TSA program monitors innocuous traveler behavior such as whether a person slept on their plane, used the bathroom, or obtained a rental car


Washington (July 31, 2018) – Senator Edward J. Markey (D-Mass.), a member of the Commerce, Science and Transportation Committee, this week questioned the Transportation Security Administration (TSA) after The Boston Globe revealed the existence of a domestic surveillance program called “Quiet Skies.” The news report revealed that federal air marshals are tracking U.S. citizens on planes and in airports even though they are not suspected of a crime, and then surreptitiously monitoring their behavior. In his letter, Senator Markey described the serious implications of the Quiet Skies program, expressed his concerns that the program is a violation of privacy rights, and questioned whether it is an effective use of federal resources.


“The Quiet Skies program is the very definition of ‘Big Brother’, and innocent Americans should not be subject to this kind of violation of their rights,” said Senator Markey. “This program raises serious privacy concerns, and depending on what criteria are being used for selecting individuals to surveil, including ethnicity, nationality, race, or religion, the program may be unconstitutional. We need answers about this questionable program, including if it actually resulted in arrests or prevented terrible events.”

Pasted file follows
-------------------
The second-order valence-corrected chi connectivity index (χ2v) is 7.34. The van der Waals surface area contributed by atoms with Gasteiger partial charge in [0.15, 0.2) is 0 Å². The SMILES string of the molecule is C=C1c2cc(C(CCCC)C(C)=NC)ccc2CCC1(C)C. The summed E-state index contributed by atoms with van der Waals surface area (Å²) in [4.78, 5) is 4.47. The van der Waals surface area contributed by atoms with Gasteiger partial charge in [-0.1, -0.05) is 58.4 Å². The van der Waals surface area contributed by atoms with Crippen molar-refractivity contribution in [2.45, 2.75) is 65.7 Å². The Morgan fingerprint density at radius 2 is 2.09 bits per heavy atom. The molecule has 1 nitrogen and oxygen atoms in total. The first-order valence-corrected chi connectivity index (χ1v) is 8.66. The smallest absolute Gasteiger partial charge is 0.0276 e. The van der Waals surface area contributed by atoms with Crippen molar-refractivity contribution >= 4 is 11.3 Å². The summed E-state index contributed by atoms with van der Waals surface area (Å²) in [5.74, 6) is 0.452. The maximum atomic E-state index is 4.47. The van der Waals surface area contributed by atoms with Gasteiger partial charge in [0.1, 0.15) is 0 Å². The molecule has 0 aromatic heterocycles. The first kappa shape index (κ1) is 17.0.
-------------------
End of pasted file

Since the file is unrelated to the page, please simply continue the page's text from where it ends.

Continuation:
A copy of the letter to TSA can be found HERE.


In his letter, Senator Markey requested answers to questions that include:

  • How does the TSA select individuals to monitor under the Quiet Skies program, and whether the TSA uses any criteria related to, or serving as a proxy for, ethnicity, nationality, race, or religion;
  • How does the TSA monitor individuals selected for surveillance under the Quiet Skies program, including what aspects of individual behavior are evaluated and what means of surveillance the TSA employs;
  • How many individuals has the TSA monitored under the program since it began;
  • What is the TSA’s annual budget for Quiet Skies and how many federal employees work on this program;
  • Has anyone surveilled under Quiet Skies been arrested or prosecuted, and has Quiet Skies uncovered any threats to an airplane, its passengers, or the public?